6 I have taken this conclusive argument from Ruben, D. H., Marxism and Materialism (Hassocks: Harvester Press, 1977), 101102.

7 Marx, K. and Engels, F., German Ideology in Marx, K. and Engels, F., Collected Works, 5 (London: Lawrence & Wishart, 1976), 37. Interpretation of this somewhat ambiguous passage plays an important part in Ruben's attribution of continuism to Marx.

8 Ruben, D. H., op. cit., 108, 191.

9 Intuitionist mathematics does explicitly identify truth-value with demonstrability (or, perhaps more accurately, replaces the conception of truth by one of demonstrability): see W. and Kneale, M., Development of Logic (Oxford, Clarendon Press, 1962), 680. But Althusser does not seem to have any mathematical model in mind here.

10 ‘Philosophy represents the class struggle in theory. That is why philosophy is struggle … and basically a political struggle: a class struggle … The philosophical struggle is a sector of the class struggle between world-views …’ (Interview. Q.5 LP 21).

11 ‘The forms and arguments of the fight may vary, but if the whole history of philosophy is merely the history of these forms, they only have to be reduced to the immediate tendencies that they represent for the transformation of these forms to become a kind of game for nothing’ (LP 56).

12 In linguistic terminology, as Tony Trew suggests, philosophical theses are irreducibly ‘deictic’ or ‘indexical’, the objects to which they point, of which they are the index, being already elaborated in scientific and political practice.

13 It is interesting that, when Althusser discusses the epistemologists' search for absolute ‘guarantees’ of knowledge, he criticizes it for following an erroneous juridical model, that of the search for natural laws, for a set of absolute norms which can ultimately validate a legal system. At the same time, his own new, interventionist model of philosophical practice has much in common with the view of legal practice and reasoning put forward by some contemporary legal theorists, notably by MacCormick, Neil, Legal Reasoning and Legal Theory (Oxford: Clarendon Press, 1978), Ch. 10.

14 See e.g. the Foreword to Montesquieu: Politics and History, PH, 1315.

15 Marx, K., Capital, I (London: Lawrence & Wishart, 1970), 910.

16 In the pejorative sense in which a ruling class exploits a subordinate class, not in the neutral sense in which producers exploit a raw material like a coal mine.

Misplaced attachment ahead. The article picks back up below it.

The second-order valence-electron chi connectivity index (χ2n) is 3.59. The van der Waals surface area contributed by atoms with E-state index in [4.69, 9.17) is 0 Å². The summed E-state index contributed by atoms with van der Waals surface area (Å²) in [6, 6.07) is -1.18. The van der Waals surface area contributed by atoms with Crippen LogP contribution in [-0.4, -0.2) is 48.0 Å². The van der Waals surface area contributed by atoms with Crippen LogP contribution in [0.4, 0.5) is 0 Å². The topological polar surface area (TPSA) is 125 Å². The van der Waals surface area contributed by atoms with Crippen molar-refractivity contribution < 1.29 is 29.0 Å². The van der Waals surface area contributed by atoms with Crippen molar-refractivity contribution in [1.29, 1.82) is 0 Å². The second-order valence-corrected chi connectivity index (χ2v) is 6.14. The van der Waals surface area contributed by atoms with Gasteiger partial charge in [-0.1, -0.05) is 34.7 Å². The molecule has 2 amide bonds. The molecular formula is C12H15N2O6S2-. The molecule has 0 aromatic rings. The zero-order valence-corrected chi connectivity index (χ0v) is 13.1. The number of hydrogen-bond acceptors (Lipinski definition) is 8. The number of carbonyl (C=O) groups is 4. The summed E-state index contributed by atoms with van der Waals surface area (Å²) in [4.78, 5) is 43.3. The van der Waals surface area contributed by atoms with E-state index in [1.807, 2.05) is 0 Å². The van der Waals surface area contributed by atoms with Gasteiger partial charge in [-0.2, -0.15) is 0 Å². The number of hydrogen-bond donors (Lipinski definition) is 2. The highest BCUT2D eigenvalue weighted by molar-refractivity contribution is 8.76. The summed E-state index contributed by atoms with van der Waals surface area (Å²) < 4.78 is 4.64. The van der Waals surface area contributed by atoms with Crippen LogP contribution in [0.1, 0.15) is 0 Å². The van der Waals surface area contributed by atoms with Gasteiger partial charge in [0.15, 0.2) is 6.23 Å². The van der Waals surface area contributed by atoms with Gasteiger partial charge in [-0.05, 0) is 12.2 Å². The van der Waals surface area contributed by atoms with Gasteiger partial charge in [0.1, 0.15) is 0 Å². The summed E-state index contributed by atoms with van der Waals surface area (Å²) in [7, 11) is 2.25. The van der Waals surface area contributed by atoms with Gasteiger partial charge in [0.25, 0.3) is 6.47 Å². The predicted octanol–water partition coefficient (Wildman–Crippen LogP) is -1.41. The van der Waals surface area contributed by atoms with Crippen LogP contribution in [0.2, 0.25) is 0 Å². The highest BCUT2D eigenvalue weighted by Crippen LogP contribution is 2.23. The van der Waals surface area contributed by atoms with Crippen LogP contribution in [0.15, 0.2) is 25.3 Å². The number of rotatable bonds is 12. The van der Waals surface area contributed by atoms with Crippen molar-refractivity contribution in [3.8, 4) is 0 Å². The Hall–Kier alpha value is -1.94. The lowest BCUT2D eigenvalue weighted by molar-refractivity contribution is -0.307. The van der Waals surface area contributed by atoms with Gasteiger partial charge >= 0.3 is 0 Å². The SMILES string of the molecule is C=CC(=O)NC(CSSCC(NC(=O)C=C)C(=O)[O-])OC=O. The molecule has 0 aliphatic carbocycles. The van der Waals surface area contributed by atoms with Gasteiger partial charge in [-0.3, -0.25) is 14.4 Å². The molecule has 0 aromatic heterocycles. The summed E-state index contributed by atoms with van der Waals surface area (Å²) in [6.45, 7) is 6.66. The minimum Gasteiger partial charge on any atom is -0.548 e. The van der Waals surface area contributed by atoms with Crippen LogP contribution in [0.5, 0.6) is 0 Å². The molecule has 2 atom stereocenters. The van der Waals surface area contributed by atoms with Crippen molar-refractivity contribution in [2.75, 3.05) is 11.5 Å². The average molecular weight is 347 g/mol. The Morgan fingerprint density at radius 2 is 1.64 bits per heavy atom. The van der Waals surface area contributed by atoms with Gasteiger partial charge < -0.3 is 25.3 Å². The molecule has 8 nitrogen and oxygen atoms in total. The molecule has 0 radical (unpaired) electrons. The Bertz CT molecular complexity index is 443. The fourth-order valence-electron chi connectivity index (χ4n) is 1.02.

17 I have retranslated these passages. The English translation renders A a commandé B first as A preceded B and later as B was based on A. Both versions are misleading.

18 See note 16.

19 This formulation and most of what follows are due to Tony Trew.

20 Marx, K., Theories of Surplus Value, Part II (London: Lawrence & Wishart, 1969), 119.

21 See Skinner, Quentin, ‘The Context of Hobbes’ Theory of Political Obligation’ in Cranston, M. and Peters, R. S. (eds), Hobbes and Rousseau: A Collection of Critical Essays (Garden City, New York: Anchor Books, 1972), and Spragens, T., The Politics of Motion: the World of Thomas Hobbes (London: Croom Helm, 1973),.

22 Notorious here is Osiander's re-writing of Copernicus' discoveries as ‘hypotheses’. For the text of his ‘Preface’ see Koestler, A., The Sleepwalkers (Harmondsworth: Penguin, 1968), 573.

23 This line of thought is developed by Pierre Raymond, philosophically perhaps the most original of those inspired by Althusser's ‘New Definition’ in his book Le Passage au Matérialisme (Paris: Maspéro, 1973).

24 As envisaged programmatically on p. 259 above.

25 Interventions by G. A. Cohen and D. H. Ruben after the presentation of this lecture allowed me to correct some obvious errors. Many of the remaining correct formulations are due directly to my friend and colleague Tony Trew. The text was completed while the author was Fellow to the Alexander von Humboldt-Stiftung in the Federal Republic of Germany.